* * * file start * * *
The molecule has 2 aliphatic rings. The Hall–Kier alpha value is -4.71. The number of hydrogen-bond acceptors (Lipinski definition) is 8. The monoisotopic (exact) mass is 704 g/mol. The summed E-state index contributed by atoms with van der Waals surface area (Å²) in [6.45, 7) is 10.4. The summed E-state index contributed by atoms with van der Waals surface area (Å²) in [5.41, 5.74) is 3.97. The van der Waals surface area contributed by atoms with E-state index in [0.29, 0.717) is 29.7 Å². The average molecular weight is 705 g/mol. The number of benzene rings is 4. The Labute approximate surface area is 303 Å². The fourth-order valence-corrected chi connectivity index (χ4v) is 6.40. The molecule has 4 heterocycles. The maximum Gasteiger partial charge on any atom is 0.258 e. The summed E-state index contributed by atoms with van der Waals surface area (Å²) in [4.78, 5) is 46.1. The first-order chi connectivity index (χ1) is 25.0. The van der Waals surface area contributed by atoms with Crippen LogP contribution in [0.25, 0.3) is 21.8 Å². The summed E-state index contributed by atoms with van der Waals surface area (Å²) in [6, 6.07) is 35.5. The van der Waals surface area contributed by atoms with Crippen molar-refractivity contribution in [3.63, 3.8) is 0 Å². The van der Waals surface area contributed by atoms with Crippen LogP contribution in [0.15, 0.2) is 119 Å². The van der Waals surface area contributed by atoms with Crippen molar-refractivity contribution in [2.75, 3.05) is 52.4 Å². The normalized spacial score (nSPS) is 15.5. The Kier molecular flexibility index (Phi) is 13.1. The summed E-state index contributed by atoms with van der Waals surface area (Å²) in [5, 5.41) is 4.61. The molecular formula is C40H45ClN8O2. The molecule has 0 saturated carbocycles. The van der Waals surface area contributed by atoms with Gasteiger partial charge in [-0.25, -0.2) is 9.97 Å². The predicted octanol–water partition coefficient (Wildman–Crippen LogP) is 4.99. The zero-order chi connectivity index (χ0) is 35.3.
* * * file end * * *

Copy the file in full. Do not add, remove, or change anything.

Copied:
The molecule has 2 aliphatic rings. The Hall–Kier alpha value is -4.71. The number of hydrogen-bond acceptors (Lipinski definition) is 8. The monoisotopic (exact) mass is 704 g/mol. The summed E-state index contributed by atoms with van der Waals surface area (Å²) in [6.45, 7) is 10.4. The summed E-state index contributed by atoms with van der Waals surface area (Å²) in [5.41, 5.74) is 3.97. The van der Waals surface area contributed by atoms with E-state index in [0.29, 0.717) is 29.7 Å². The average molecular weight is 705 g/mol. The number of benzene rings is 4. The Labute approximate surface area is 303 Å². The fourth-order valence-corrected chi connectivity index (χ4v) is 6.40. The molecule has 4 heterocycles. The maximum Gasteiger partial charge on any atom is 0.258 e. The summed E-state index contributed by atoms with van der Waals surface area (Å²) in [4.78, 5) is 46.1. The first-order chi connectivity index (χ1) is 25.0. The van der Waals surface area contributed by atoms with Crippen LogP contribution in [0.25, 0.3) is 21.8 Å². The summed E-state index contributed by atoms with van der Waals surface area (Å²) in [6, 6.07) is 35.5. The van der Waals surface area contributed by atoms with Crippen molar-refractivity contribution in [3.63, 3.8) is 0 Å². The van der Waals surface area contributed by atoms with Crippen LogP contribution in [0.15, 0.2) is 119 Å². The van der Waals surface area contributed by atoms with Crippen molar-refractivity contribution in [2.75, 3.05) is 52.4 Å². The normalized spacial score (nSPS) is 15.5. The Kier molecular flexibility index (Phi) is 13.1. The summed E-state index contributed by atoms with van der Waals surface area (Å²) in [5, 5.41) is 4.61. The molecular formula is C40H45ClN8O2. The molecule has 0 saturated carbocycles. The van der Waals surface area contributed by atoms with Gasteiger partial charge in [-0.25, -0.2) is 9.97 Å². The predicted octanol–water partition coefficient (Wildman–Crippen LogP) is 4.99. The zero-order chi connectivity index (χ0) is 35.3.